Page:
• Why did my load scale out at a lesser volume? Reasons for volume deductions

10:30     Break

11:00     Northwest Log Scaling Rules: Applying uniformity and standardization within the Doug-fir processing area – Tom St. Laurent

  • Function and role of the rules
  • What they cover
  • How they are maintained and revised

11:30     Special requests: Using procedures in addition to the NW Log Scaling Rules – Tom St. Laurent

  • Why special requests are made
  • Common examples
  • Documenting special requests

Noon     Lunch

1:00     Understanding log grades and sorts – Mike Belfry

  • What is the difference between grades and sorts?
  • Why do sorts vary from company to company?
  • What is the difference between a good #2 sawlog and a rough #2 sawlog
  • What is the pulp sort?
  • What is a cull?

2:00     Break

2:15     Log accountability: Tracking the log load from landing to mill – Mike Belfry

  • How is data collected? Load receipts, weight reports, sample scales, sample expansion, log tags, scale tickets and certificates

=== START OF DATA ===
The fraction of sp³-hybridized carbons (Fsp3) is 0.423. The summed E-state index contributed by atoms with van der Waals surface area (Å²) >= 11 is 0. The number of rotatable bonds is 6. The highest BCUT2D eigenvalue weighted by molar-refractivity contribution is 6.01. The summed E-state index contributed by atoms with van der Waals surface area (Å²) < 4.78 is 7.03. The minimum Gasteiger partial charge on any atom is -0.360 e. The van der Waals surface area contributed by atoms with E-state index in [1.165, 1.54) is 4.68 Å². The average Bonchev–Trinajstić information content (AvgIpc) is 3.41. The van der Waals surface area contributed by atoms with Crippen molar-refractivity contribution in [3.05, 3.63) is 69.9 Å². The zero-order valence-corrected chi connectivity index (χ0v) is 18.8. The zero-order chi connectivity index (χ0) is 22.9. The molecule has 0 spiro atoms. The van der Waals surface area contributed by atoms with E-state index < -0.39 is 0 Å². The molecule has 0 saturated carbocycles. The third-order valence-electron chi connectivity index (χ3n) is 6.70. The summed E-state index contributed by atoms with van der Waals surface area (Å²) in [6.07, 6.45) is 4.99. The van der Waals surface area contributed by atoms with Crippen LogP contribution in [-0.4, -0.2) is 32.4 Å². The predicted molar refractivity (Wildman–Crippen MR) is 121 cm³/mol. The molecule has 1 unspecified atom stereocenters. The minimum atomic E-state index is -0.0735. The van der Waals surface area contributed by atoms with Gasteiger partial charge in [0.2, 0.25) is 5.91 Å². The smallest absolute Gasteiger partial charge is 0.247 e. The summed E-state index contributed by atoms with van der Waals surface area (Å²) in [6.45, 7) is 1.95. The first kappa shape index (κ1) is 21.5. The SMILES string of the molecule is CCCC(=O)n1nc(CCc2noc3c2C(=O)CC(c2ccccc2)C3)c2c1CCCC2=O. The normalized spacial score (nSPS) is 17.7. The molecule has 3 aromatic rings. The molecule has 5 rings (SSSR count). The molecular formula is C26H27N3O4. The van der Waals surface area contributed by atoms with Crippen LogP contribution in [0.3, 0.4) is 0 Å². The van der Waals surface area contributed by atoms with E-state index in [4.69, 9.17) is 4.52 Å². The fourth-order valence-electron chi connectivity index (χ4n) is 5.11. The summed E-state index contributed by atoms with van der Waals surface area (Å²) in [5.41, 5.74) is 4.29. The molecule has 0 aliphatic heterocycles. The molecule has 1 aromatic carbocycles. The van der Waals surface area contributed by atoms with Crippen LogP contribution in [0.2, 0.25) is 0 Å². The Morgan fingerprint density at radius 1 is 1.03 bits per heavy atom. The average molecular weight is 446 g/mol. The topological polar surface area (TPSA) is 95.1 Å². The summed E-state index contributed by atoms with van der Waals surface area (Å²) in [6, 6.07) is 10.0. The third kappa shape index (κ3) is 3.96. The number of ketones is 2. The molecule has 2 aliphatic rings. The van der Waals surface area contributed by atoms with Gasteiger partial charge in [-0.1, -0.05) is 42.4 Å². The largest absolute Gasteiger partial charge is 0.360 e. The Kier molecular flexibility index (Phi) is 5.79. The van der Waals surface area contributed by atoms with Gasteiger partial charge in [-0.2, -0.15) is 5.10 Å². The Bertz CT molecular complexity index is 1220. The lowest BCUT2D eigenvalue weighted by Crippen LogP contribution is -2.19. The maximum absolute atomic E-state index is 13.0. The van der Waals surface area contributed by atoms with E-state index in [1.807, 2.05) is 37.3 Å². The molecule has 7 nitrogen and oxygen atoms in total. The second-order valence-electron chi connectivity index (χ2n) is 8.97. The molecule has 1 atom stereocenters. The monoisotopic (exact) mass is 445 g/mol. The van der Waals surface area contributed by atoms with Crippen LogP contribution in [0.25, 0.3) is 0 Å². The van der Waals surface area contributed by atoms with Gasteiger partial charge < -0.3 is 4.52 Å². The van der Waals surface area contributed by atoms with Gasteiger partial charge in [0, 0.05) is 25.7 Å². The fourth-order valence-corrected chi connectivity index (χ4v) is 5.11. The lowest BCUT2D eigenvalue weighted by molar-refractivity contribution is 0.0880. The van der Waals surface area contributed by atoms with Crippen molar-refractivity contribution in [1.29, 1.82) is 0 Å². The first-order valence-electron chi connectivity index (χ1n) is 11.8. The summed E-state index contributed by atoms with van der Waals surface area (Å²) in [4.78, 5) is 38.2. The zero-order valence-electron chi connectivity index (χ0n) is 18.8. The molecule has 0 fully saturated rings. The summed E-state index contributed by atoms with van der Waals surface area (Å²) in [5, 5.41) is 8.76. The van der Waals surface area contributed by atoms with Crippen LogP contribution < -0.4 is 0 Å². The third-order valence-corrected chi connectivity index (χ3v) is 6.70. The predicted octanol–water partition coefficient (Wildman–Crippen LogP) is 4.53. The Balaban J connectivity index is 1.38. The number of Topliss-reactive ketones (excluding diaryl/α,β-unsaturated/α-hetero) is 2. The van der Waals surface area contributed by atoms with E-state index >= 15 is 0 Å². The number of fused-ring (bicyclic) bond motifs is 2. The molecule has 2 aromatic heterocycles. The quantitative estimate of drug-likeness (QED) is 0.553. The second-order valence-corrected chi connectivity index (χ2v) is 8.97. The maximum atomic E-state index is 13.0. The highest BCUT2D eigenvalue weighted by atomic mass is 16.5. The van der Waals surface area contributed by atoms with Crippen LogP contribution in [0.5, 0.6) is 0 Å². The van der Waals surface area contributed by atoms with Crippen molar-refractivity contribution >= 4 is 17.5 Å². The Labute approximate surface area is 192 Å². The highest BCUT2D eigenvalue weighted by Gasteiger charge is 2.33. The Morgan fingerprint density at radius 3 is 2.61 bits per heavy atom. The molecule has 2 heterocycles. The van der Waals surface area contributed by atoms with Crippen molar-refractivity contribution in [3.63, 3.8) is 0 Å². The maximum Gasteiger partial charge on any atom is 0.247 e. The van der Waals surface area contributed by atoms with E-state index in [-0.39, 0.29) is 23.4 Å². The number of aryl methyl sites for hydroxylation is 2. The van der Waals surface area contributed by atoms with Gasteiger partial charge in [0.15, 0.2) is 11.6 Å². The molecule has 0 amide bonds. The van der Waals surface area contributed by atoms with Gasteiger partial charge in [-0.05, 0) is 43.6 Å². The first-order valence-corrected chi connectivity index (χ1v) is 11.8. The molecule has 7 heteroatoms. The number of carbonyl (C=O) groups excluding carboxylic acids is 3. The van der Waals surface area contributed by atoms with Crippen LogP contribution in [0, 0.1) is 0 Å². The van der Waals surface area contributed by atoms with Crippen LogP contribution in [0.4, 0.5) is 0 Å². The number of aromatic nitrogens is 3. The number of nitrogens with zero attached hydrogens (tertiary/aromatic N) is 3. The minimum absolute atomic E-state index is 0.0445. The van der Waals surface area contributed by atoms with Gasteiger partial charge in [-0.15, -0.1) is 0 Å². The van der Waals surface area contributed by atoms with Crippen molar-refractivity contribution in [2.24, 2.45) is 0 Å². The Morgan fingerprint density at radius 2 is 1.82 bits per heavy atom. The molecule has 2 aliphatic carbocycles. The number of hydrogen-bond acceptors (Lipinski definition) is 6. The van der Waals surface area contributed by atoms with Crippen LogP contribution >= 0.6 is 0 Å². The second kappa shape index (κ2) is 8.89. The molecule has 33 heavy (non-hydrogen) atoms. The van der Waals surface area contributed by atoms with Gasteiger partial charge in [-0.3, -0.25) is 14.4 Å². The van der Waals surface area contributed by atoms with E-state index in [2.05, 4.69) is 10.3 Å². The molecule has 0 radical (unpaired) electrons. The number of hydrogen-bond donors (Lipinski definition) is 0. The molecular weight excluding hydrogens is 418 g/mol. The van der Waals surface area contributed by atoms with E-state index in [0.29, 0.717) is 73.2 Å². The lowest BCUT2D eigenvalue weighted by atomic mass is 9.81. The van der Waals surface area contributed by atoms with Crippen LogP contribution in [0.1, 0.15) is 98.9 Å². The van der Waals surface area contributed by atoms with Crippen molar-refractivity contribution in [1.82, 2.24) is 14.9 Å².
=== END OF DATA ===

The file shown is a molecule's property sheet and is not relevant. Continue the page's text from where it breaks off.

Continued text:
• Understanding the paperwork: Examples will be provided of load receipts, scale tickets and certificates and each form will be reviewed in detail.
  • What are the standard procedures for documentation and changes?
  • How is the data stored, disseminated and then accessed by clients?

3:45     Catch-all short topics – Mike Belfry and Tom St. Laurent

  • Difference between westside and eastside scaling
  • Understanding cubic measurements
  • Deciphering overrun and underrun
  • Volume conversion factors
  • Using taper factors and actual taper
  • Scaler cost and value

4:15     Adjourn

Forest Carbon Offsets Workshop: A Viable Market Opportunity For Timberlands Owners

8:15 Welcome